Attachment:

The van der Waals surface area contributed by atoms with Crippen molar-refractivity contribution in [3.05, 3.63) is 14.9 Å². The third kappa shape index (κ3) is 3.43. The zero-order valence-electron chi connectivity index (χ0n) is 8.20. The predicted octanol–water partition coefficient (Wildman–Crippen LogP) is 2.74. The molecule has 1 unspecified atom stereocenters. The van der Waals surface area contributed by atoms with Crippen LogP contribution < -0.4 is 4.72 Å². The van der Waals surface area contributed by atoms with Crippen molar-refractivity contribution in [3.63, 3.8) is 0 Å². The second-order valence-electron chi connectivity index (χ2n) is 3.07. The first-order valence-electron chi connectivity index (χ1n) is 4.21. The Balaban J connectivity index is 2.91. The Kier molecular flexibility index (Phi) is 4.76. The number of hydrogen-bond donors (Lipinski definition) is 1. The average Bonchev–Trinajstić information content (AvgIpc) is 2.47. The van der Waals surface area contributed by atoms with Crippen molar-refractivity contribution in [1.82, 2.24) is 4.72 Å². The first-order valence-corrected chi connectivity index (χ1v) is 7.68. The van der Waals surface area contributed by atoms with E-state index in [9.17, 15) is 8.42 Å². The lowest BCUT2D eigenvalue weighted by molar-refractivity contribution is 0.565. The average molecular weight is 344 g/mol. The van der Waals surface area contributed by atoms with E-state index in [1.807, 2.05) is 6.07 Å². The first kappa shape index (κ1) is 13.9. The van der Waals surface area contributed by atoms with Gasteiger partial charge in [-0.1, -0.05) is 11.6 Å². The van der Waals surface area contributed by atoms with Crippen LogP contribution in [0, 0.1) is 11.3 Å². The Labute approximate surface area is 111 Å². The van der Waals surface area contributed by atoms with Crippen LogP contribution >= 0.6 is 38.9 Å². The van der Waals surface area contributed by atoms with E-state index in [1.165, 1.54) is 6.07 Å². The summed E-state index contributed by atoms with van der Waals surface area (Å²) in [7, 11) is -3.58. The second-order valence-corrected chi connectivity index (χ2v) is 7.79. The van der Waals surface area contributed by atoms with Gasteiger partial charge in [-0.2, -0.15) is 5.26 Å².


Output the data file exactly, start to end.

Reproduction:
The van der Waals surface area contributed by atoms with Crippen molar-refractivity contribution in [3.05, 3.63) is 14.9 Å². The third kappa shape index (κ3) is 3.43. The zero-order valence-electron chi connectivity index (χ0n) is 8.20. The predicted octanol–water partition coefficient (Wildman–Crippen LogP) is 2.74. The molecule has 1 unspecified atom stereocenters. The van der Waals surface area contributed by atoms with Crippen LogP contribution < -0.4 is 4.72 Å². The van der Waals surface area contributed by atoms with Crippen molar-refractivity contribution in [3.63, 3.8) is 0 Å². The second-order valence-electron chi connectivity index (χ2n) is 3.07. The first-order valence-electron chi connectivity index (χ1n) is 4.21. The Balaban J connectivity index is 2.91. The Kier molecular flexibility index (Phi) is 4.76. The number of hydrogen-bond donors (Lipinski definition) is 1. The average Bonchev–Trinajstić information content (AvgIpc) is 2.47. The van der Waals surface area contributed by atoms with Crippen molar-refractivity contribution in [1.82, 2.24) is 4.72 Å². The first-order valence-corrected chi connectivity index (χ1v) is 7.68. The van der Waals surface area contributed by atoms with E-state index in [9.17, 15) is 8.42 Å². The lowest BCUT2D eigenvalue weighted by molar-refractivity contribution is 0.565. The average molecular weight is 344 g/mol. The van der Waals surface area contributed by atoms with E-state index in [1.807, 2.05) is 6.07 Å². The first kappa shape index (κ1) is 13.9. The van der Waals surface area contributed by atoms with Gasteiger partial charge in [-0.1, -0.05) is 11.6 Å². The van der Waals surface area contributed by atoms with Crippen LogP contribution in [0, 0.1) is 11.3 Å². The Labute approximate surface area is 111 Å². The van der Waals surface area contributed by atoms with Crippen LogP contribution >= 0.6 is 38.9 Å². The van der Waals surface area contributed by atoms with E-state index in [1.165, 1.54) is 6.07 Å². The summed E-state index contributed by atoms with van der Waals surface area (Å²) in [7, 11) is -3.58. The second-order valence-corrected chi connectivity index (χ2v) is 7.79. The van der Waals surface area contributed by atoms with Gasteiger partial charge in [-0.2, -0.15) is 5.26 Å².